• Karen permalink
        June 13, 2014 11:00 am

        You are the only one I know that follows this method. Makes total sense to me on paper but not in practice. Guess it helps to have some seriously good soil to start with. And, like you said, patience… Thanks for the info.

        • June 13, 2014 11:48 am

          It’s interesting to see the farmers around here plant acres of winter squash, pumpkins or cabbage and not irrigate. Clean cultivation and good ground make a huge difference. As for seriously good soil, I have thank my cows for that, vegetables take up a lot and leave the garden, replenishing is the key.

  7. Bee permalink
    June 14, 2014 9:14 am

    It must be nice not to have to irrigate, she said wistfully. I probably won’t see rain until October, at least. There’s no way I could do dryland gardening on my place unless I went to desert gardening techniques, and I’m just not willing to give up that much ground. Still, it’s those differences that make if such a creative challenge!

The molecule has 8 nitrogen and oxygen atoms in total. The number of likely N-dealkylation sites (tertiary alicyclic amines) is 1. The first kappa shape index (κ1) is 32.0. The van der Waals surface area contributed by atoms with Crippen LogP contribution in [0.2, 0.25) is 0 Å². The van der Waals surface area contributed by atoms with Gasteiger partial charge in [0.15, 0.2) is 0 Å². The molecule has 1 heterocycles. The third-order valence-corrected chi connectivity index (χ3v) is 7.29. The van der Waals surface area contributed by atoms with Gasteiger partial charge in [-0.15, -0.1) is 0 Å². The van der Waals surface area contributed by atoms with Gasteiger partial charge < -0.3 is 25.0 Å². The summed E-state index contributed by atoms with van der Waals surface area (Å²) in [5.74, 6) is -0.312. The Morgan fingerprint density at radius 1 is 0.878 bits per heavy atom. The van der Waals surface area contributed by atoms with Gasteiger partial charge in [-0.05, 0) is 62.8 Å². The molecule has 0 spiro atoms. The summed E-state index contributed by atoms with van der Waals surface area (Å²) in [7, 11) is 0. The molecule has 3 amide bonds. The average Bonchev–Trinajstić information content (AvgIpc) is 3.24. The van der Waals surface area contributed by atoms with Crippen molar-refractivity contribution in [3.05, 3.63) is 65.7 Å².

8. June 14, 2014 4:52 pm

    Hello from Texas! I have to tell you some things, Matron. I have been lurking on your blog since February, and I’ve read the entire thing all the way back to what, 2008? I promise I’m not creepin’, lol. I’m kind of on a crash course for growing food and learning to deal with and cook said food, and I’ve been reading everything I can get my hands on. I have terrorized my library, reading over a hundred books this past year about gardening (mostly specific to my state), farming, animals, cooking “real food” sustainability, etc., and I have to tell you that your blog has been by far the most educational thing I have read, more so than any book. Thank you for writing, it is so appreciated by us young folk who have no one around to learn from who knows any of this stuff. It has been a big help, even though it seems that our climates couldn’t be any more different.

    I have been gardening for a whole 2 years. I was much more successful this year than last, but I know I’ve just scratched the surface (or topsoil…heh.) We are reaching the end of our spring season here, because 100+ degree temps arrive in July and are here to stay until the end of September. There will be no rain during that period, but that’s the only rain pattern we can count on. Fall rains are almost reliable, but spring is not, and winter is anyone’s guess. We have two growing seasons, and they are both extremely short, because our late spring and early fall frosts are so erratic. OH yeah and the fry-fest that is summer. So here’s the question(s)…